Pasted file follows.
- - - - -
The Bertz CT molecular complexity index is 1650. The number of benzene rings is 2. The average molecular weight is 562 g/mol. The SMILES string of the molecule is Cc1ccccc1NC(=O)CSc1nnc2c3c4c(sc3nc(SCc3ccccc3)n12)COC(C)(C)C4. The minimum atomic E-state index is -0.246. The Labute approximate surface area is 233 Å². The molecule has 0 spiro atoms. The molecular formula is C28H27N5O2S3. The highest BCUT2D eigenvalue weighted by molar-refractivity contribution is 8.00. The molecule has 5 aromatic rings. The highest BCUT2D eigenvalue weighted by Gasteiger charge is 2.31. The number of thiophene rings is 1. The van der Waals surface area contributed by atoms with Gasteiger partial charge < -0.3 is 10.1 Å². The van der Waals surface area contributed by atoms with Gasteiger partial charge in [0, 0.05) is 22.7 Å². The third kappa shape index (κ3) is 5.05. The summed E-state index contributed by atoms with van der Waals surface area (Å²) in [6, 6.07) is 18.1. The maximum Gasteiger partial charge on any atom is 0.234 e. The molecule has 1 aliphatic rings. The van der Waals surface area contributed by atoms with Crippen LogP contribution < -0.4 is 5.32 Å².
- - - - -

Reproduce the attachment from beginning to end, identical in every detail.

The Bertz CT molecular complexity index is 1650. The number of benzene rings is 2. The average molecular weight is 562 g/mol. The SMILES string of the molecule is Cc1ccccc1NC(=O)CSc1nnc2c3c4c(sc3nc(SCc3ccccc3)n12)COC(C)(C)C4. The minimum atomic E-state index is -0.246. The Labute approximate surface area is 233 Å². The molecule has 0 spiro atoms. The molecular formula is C28H27N5O2S3. The highest BCUT2D eigenvalue weighted by molar-refractivity contribution is 8.00. The molecule has 5 aromatic rings. The highest BCUT2D eigenvalue weighted by Gasteiger charge is 2.31. The number of thiophene rings is 1. The van der Waals surface area contributed by atoms with Gasteiger partial charge < -0.3 is 10.1 Å². The van der Waals surface area contributed by atoms with Gasteiger partial charge in [0, 0.05) is 22.7 Å². The third kappa shape index (κ3) is 5.05. The summed E-state index contributed by atoms with van der Waals surface area (Å²) in [6, 6.07) is 18.1. The maximum Gasteiger partial charge on any atom is 0.234 e. The molecule has 1 aliphatic rings. The van der Waals surface area contributed by atoms with Crippen LogP contribution < -0.4 is 5.32 Å².